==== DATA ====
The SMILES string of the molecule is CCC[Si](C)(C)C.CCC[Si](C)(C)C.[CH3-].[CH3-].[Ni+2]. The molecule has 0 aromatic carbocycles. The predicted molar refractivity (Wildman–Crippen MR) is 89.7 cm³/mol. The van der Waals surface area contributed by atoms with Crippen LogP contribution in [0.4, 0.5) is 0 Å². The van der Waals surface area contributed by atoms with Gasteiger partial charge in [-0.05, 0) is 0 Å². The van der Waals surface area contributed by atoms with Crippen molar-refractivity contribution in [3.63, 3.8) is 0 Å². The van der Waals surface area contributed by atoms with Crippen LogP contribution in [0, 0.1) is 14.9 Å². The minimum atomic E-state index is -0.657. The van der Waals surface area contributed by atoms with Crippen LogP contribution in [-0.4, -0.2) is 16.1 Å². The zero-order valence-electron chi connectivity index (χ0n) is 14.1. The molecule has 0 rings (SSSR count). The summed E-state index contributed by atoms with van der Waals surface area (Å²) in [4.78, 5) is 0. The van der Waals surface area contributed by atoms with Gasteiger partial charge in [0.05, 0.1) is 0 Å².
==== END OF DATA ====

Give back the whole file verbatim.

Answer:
The SMILES string of the molecule is CCC[Si](C)(C)C.CCC[Si](C)(C)C.[CH3-].[CH3-].[Ni+2]. The molecule has 0 aromatic carbocycles. The predicted molar refractivity (Wildman–Crippen MR) is 89.7 cm³/mol. The van der Waals surface area contributed by atoms with Crippen LogP contribution in [0.4, 0.5) is 0 Å². The van der Waals surface area contributed by atoms with Gasteiger partial charge in [-0.05, 0) is 0 Å². The van der Waals surface area contributed by atoms with Crippen molar-refractivity contribution in [3.63, 3.8) is 0 Å². The van der Waals surface area contributed by atoms with Crippen LogP contribution in [0, 0.1) is 14.9 Å². The minimum atomic E-state index is -0.657. The van der Waals surface area contributed by atoms with Crippen LogP contribution in [-0.4, -0.2) is 16.1 Å². The zero-order valence-electron chi connectivity index (χ0n) is 14.1. The molecule has 0 rings (SSSR count). The summed E-state index contributed by atoms with van der Waals surface area (Å²) in [4.78, 5) is 0. The van der Waals surface area contributed by atoms with Gasteiger partial charge in [0.05, 0.1) is 0 Å².